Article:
Knowing that those around you are being influenced by your behavior is an important lesson to accept. It took me years to understand that. Today’s story demonstrates just how much our actions can impact on those around us. Please take a few minutes to listen and think about the story. As always I appreciate any feedback and thanks for listening.
If you google “Leading Up”, you’ll find a hundred of books on the subject. But for this retired fire chief, it’s a relatively new term compared to when I started reading about leadership and attending leadership courses in the 1970s and 80s. But I susggest you read up on the subject if you haven’t already. I started hearing the term back in the early 2000s. But never understood exactly what it meant other than how to influence your boss.
This week’s story gives you my take on how we “Lead Up”. I’m not the definitive authority of the subject, but I think I can offer some insights from my 4 decades of experience.
We had a small technical glitch towards the end of the recording. So you won’t hear from the other folks present during the recording. We’re approaching over 250,000 story downloads so far. So as usual, I want to say thanks for listening. Please share any comments you have so others have the opportunity to learn from your experiences too.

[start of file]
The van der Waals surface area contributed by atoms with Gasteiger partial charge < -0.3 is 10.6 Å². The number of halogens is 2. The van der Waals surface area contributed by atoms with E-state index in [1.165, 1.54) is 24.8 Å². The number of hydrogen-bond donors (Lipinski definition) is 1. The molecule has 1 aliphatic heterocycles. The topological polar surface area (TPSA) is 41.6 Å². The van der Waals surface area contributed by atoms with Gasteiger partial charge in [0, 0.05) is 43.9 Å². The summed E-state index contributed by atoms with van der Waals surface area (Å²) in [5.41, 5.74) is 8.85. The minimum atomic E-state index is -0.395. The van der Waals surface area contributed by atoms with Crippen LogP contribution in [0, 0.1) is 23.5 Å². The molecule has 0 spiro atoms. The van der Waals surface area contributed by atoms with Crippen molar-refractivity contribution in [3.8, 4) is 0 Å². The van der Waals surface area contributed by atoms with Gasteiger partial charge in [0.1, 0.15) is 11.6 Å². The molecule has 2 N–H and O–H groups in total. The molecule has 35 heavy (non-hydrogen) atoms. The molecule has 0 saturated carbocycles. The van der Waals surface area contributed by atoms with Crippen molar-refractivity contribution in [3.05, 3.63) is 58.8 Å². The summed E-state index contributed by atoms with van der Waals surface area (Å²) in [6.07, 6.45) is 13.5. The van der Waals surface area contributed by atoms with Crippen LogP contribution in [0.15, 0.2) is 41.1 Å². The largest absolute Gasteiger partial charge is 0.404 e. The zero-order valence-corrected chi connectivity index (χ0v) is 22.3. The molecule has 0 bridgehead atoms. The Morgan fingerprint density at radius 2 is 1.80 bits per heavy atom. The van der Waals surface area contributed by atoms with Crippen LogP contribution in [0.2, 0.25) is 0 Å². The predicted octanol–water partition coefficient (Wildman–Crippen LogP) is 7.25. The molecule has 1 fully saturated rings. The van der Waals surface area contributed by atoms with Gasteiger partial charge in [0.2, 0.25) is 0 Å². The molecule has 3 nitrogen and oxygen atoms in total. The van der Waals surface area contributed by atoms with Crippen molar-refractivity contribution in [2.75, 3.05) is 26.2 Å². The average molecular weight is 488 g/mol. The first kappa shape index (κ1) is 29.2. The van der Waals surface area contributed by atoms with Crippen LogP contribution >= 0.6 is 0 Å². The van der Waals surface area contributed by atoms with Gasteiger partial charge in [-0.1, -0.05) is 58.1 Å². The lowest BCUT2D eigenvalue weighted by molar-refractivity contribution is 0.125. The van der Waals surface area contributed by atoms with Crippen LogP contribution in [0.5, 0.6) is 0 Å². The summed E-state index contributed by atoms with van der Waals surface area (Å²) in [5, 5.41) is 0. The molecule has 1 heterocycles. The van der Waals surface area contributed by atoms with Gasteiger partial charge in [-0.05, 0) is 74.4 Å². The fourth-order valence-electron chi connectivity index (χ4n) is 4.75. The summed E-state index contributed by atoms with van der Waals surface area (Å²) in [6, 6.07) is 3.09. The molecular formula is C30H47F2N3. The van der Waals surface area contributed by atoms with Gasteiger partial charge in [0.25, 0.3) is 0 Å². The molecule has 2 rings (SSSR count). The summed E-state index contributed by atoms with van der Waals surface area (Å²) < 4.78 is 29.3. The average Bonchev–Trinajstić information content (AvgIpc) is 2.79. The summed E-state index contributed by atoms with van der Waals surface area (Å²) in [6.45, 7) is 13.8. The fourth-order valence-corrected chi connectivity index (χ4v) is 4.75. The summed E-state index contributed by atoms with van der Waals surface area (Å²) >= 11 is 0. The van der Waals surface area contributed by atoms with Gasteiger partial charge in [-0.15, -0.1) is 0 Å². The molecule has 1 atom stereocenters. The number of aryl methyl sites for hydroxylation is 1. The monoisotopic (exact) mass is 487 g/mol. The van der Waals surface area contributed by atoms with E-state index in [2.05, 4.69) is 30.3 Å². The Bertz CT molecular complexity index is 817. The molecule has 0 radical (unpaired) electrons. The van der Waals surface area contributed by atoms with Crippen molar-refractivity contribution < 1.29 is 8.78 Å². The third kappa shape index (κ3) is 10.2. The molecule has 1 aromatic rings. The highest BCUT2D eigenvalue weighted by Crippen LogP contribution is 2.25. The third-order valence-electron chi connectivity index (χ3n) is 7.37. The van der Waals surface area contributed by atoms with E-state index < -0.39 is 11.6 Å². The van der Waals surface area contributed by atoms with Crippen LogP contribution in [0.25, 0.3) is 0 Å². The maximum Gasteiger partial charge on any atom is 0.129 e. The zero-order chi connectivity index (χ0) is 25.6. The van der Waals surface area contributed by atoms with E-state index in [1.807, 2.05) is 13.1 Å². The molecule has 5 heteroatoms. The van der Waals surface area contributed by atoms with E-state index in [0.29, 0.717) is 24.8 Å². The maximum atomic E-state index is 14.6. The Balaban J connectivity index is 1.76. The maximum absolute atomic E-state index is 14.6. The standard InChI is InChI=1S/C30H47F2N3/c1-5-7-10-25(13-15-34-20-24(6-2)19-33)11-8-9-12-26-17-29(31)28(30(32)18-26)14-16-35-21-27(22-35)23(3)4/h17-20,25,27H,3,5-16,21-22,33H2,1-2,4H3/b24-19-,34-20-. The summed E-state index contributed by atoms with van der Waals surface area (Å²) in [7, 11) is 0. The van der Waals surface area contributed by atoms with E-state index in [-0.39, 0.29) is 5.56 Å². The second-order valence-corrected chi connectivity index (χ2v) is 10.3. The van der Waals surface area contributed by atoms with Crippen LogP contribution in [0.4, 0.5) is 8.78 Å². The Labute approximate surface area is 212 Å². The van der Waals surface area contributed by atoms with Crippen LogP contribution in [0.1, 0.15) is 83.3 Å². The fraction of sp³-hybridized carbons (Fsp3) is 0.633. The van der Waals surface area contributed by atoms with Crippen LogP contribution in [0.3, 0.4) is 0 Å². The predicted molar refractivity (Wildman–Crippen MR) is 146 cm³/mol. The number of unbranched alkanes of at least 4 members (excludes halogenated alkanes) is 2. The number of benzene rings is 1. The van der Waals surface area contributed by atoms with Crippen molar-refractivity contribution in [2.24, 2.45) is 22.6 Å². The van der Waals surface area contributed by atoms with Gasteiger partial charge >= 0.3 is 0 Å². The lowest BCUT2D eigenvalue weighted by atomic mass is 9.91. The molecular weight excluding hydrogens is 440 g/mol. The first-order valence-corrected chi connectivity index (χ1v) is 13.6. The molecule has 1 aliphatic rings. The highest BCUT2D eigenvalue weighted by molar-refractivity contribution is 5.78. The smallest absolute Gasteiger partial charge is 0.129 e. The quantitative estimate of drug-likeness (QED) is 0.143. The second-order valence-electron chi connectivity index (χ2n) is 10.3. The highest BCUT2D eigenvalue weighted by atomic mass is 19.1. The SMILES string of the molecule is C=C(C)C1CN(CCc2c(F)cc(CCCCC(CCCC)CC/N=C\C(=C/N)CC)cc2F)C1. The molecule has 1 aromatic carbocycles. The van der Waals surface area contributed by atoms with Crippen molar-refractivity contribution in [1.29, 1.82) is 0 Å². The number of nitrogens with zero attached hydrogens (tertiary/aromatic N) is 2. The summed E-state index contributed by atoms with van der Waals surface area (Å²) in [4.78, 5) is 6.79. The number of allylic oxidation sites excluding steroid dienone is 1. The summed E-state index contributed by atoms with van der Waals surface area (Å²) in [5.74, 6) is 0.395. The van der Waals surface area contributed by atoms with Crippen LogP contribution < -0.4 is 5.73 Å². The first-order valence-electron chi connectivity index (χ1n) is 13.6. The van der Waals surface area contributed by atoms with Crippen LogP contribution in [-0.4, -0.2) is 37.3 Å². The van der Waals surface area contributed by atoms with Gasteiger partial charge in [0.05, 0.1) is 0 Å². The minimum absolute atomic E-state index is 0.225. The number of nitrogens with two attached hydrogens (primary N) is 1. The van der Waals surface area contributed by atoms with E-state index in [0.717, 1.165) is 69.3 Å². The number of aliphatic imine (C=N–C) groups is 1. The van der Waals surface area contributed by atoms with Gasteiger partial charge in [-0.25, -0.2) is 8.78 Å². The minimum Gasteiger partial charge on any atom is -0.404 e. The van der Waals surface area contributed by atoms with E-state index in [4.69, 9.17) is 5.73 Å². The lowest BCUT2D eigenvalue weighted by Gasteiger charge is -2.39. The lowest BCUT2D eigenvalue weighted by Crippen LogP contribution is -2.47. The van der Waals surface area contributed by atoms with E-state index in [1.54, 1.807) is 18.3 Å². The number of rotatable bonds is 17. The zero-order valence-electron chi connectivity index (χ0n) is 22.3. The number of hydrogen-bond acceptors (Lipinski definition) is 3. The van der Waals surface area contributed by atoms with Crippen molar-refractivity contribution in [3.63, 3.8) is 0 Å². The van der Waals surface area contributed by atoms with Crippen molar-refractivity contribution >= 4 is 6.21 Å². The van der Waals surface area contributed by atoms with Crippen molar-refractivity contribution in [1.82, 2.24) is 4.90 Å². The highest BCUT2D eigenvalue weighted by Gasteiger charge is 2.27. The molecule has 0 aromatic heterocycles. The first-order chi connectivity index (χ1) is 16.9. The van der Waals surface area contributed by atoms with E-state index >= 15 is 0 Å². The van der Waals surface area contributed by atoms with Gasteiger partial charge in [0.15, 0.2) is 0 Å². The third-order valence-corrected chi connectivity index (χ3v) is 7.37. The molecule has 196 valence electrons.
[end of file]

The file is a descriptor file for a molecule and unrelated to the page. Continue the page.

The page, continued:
We all have to deal with our supervisors at work. And while we’re dealing with our boss, our employees are having to deal with us as their supervisor. So we’re both an employee and a supervisor. That makes life interesting. We can bitch about our boss while at the same time our employees are bitching about us. A little self awareness can help us be better employees and better supervisors. Listen to this story and see if you have some ideas to make you a better employee and a better boss.
Often times in life, it’s the little things we do that are remembered. As a leader, we have to be aware that what we say and how we behave can have a big impact on our employees. And how we make our employees feel about us as their leader will effect their job performance and ultimately all our successes and failures. Listen to a story about how a small act engendered goodwill that I hope made a difference in several hundred firefighter’s lives. Please leave a comment if you enjoy this or any of the previous stories. Thanks for listening.
I believe there have been 240 trillion books written about leadership. (that’s an exaggeration) I’ve read a lot of them and thought half of them might have actually been useful. But after working in the fire service for over 40 years, I think I have a reasonable perspective of what good leadership might look like. I’m not representing myself as a leadership expert. But I am an expert on what I experienced over those 40 plus years. Listen to this story and let me know what you think. As always, thanks for listening.